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Get a new, HQ battery on the cheap!
Through 12/18, take an additional 10% off our already discounted prices on all Yuasa Batteries and Battery Accessories (up to 20% off)!  No coupon code required, simply add to cart. CLICK HERE to find on sale Yuasa products     Limited to availability, so no backorders. Also, offer many not be combined with any other.
Posted by Bryan Bosch on Dec 06, 2017

Alpacas in the Crosswalk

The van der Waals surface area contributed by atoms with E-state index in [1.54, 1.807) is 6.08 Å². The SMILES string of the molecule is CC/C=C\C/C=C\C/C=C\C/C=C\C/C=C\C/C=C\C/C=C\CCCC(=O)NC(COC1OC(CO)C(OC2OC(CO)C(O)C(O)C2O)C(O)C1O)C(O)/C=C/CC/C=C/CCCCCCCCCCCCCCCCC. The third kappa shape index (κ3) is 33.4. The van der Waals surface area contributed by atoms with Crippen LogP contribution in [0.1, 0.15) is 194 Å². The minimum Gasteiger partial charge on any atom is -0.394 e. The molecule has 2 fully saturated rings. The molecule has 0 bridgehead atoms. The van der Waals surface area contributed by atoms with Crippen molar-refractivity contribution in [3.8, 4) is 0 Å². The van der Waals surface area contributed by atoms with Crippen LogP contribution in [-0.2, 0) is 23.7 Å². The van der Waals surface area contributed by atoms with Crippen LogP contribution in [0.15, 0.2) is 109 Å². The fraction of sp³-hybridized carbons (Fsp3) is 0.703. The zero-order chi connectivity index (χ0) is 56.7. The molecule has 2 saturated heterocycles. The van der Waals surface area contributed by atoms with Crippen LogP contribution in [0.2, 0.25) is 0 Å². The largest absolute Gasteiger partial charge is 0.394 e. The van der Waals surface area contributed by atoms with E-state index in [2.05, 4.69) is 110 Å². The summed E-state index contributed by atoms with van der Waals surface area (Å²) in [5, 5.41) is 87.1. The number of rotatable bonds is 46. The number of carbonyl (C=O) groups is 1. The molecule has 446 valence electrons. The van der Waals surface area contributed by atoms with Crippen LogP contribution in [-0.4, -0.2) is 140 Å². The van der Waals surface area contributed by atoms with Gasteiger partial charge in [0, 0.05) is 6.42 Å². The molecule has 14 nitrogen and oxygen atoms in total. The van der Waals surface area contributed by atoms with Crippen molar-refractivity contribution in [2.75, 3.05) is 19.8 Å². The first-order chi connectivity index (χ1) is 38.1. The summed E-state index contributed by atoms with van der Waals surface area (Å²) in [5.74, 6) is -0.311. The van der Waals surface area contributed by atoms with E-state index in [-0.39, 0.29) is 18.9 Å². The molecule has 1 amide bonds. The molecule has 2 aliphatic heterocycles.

Guiding groups of dirtbikers through the Andes of Peru is surreal. First of all, it is a huge privilege to be able to do what I do. I love riding dirtbikes as much as anybody possibly can. Combine that with serving others by leading groups on various trails, providing communication support such as translating a menu, or taking a picture or video to help recall the memory at a later date, these are the things that I do. There are many other tasks as well, but to simplify things, my job isn't much of a job. It's pure joy!     I always love it when people take a daring step towards something adventurous; Quitting a job to travel, starting a business, becoming a volunteer, adopting a child. This seems to be where life really gets exciting. Most of the people that join me on dirt bike tours are just that...They take the steps that most won't.  I love hanging out with these kinds of peeps. Recently, a couple of guys got in touch with me about doing a three day ride. One of the guys had a lot of dirtbike experience, but it was a couple of years back. The other, had experience, but it was 25 years back. This poses a challenge for a guy like me who has a duty to my customers to provide a legendary motorcycle experience. How can I mix these two friends up, show them some amazing back country of Peru, and somehow keep them safe, cover the necessary ground to complete the route, and assure them a plethora of smiles? It was a tall order, but I was willing to give it a go. I asked a lot of questions in order to get to know these guys a bit. Each customer is different and will respond to risk, thrill, fatigue, and stress in various ways. I put a plan together to cover a route that had all the elements to satisfy the more experienced rider, but also have easier options in case anyone was overwhelmed with the trail level. These guys put it all out there. We made it. I pushed their limits, gave them the thrill they were looking for, and had an amazing time getting to know a couple of great fellas. The whole experience is one that I give to my customers, but I also reap the benefit of the adventure. I often receive the privilege of lighting a flame of dirtbike passion in someone who may have lost it a while back. A few days after the trip, one of the guys let me know he was in the market for a new dirtbike...That's music to my ears. It's always a tough one to match skills in a group so that everyone can ride at the same level. In fact, it is almost impossible. However, I often deal with the differences. In this case, I used a smaller bike, had various route options, allowed the faster rider the freedom to freeride, and used a lot of flexibility in the plan. By the end of the first day, the lack of the past 25 years of riding became a non issue. A few tips, some verbal encouragement, and a reassurance that our team will make it to the other side was all that was needed. What a thrill it is for me to assist a customer to overcome obstacles on the trail! Do yourself and another rider a favor by opening up and being that mentor to help a newbie learn what someone taught you. We are all recipients of someone else's experiences. It costs little to share, but opens up a world to those who want to experience what we have. Make sure to check out the video to see what it's like to ride in the Andes of Peru! Until the next time, keep the wheels down! Scottiedawg Scott Englund is a seasoned hard enduro guide, explorer, and social entrepreneur living and operating MotoMission Peru in the heart of the Andes of Peru. MotoMission puts together a high end hard enduro tour filled with every kind of amazing you can think of. Contact Scott at Scott@motomissionperu.com to find out more about riding in the Andes.